Furthermore, in this study, item 9 was more easily endorsed for women but also provided a poor fit with the female subsample. As the assessment of this issue involved splitting the sample into gender-based halves, the result is less reliable, and we did not pursue solutions with entirely separate scales for women and men. In contrast to this finding (Disruptive-Aggressive Behavior), no previous research has found that women endorse this item more frequently than men do. Most studies that have examined gender differences in YMRS scores have not reported significant gender differences in item 9 specifically [36, 37].

The issue of double-scoring in our sample is aggravated by two of the involved items displaying a clear content overlap between irritability and aggression. The top response category of item 5, “Hostile, uncooperative; interview impossible,” is difficult to clearly distinguish from the two top response categories of item 9, “Threatens interviewer; shouting; interview difficult” and “Assaultive; destructive; interview impossible.” As it stands, it is by far the feature with the most impact on the total score, and our results do not support this practice.

While irritability and aggression are often associated with manic episodes, it is unclear whether they should be considered pivotal features of the YMRS construct. There is some psychometric support for including irritability and aggression in the YMRS. For example, several studies have found that irritability and aggression are common symptoms of manic episodes and positively correlate with YMRS scores [38, 39]. Additionally, Miklowitz and Johnson (2007) found that irritability and aggression were among the most discriminative symptoms for diagnosing BD, suggesting that they may be key features of manic symptomatology. On the other hand, Van Metter et al. [40] found that irritability and aggression were more severe among youth with Cyclothymic Disorder than among youth with non-bipolar diagnoses, but did not differ across bipolar disorder subtypes.

Furthermore, other studies have found that irritability and aggression are not necessarily central to the YMRS construct. For example, a study by Lukasiewicz et al. [41] found that YMRS items related to energy, speech, thought content, and behavior were more strongly associated with overall YMRS scores than irritability and aggression items. Similarly, a study by safer et al. [42] found that YMRS items related to elevated mood, increased motor activity, and grandiosity were better predictors of overall symptom severity than irritability and aggression items.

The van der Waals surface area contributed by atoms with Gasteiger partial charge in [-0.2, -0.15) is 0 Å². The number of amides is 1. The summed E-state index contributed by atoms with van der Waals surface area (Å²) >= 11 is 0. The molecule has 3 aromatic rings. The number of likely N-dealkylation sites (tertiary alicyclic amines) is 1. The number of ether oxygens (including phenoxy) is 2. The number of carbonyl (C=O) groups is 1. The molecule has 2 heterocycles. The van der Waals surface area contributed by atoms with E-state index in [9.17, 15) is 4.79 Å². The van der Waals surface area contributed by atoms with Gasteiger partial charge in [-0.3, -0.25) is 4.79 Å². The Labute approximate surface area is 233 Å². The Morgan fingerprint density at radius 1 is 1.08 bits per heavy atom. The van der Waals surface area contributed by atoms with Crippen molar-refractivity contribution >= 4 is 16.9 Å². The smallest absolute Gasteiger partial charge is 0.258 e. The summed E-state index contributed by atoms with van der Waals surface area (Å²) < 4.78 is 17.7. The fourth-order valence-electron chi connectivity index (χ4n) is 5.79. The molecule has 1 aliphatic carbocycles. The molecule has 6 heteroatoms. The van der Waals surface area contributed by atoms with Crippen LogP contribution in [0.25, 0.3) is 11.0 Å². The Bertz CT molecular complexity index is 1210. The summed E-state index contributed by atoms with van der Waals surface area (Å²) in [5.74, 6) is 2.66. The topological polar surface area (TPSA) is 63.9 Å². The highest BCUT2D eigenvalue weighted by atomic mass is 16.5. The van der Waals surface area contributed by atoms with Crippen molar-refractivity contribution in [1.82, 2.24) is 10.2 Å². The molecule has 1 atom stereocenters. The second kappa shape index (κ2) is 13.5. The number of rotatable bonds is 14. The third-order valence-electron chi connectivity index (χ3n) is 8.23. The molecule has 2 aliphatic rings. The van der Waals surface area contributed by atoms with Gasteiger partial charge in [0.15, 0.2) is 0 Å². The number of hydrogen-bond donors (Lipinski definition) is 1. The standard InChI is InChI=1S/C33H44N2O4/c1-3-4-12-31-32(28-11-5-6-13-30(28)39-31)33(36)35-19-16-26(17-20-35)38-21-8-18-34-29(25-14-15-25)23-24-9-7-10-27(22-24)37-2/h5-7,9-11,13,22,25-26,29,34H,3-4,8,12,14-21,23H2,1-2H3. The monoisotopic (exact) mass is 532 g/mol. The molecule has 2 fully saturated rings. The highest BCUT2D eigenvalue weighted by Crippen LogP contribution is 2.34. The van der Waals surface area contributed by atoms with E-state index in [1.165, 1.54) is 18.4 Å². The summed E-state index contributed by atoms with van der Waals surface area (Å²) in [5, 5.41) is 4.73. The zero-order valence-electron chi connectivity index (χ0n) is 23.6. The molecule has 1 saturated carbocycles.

Practical Implications

The psychometric results of our study suggest that item number 11 on insight provides insufficent information to contribute to unweighted total scores of YMRS in the studied population and, as such, reduces the precision of the measure. Besides, lack of insight is not included in the diagnostic criteria for mania in the DSM-5 (APA, 2013).

Including unweighted scores for items, 5 and 9 implies both a risk of overrepresentation of aggression, as well as under discrimination and gender bias. More research should preferable be carried out in this population to establish whether and how aggression may be relevant and valid to include as a single item. Finally, our data do not support the double weighting of items 5 (irritability), 6 (speech), 8 (content), and 9 (disruptive aggressive behavior).

The resulting adjustment of the YMRS in Kinyarwanda (R-YMRS) contains 8 items, all contributing a score from 0 to 4. Apart from the improved construct validity, this will be shorter and easier to use by clinicians. Moreover, in a context such as Rwanda, where there is a limited resource on mental health personnel and psychoeducation or pharmacological therapies, this may be tremendously helpful. First, it will allow clinicians and researchers to quantify the severity of manic symptoms easily and track changes in symptoms over time. This can be helpful in determining treatment efficacy and making decisions about medication adjustments or other interventions in a timely and appropriate manner. The R-YMRS can also aid in the diagnosis of BD. Other practical implications of the R-YMRS include its ability to predict relapse and hospitalization in individuals with BD. A higher R-YMRS score has been associated with a greater risk of relapse and hospitalization, indicating that the scale can be helpful in identifying individuals who may require more intensive treatment or monitoring. However, in a resource-constrained setting, it would have been beneficial with exact definitions for the items assessed, which the YMRS does not have. Without operational definitions, each evaluator utilizes their prior experience with psychopathology as a reference point to define the assessed item, which reduces the inter-evaluator reliability [43]. Moreover, there is no structured process for collecting data with the YMRS. For individual evaluators and evaluators without considerable expertise in recognizing and conceptualizing psychopathology, structured interviews or interview guidelines may be especially helpful [44]. Considering these factors, it may be useful to develop a small interview guide for the R-YMRS.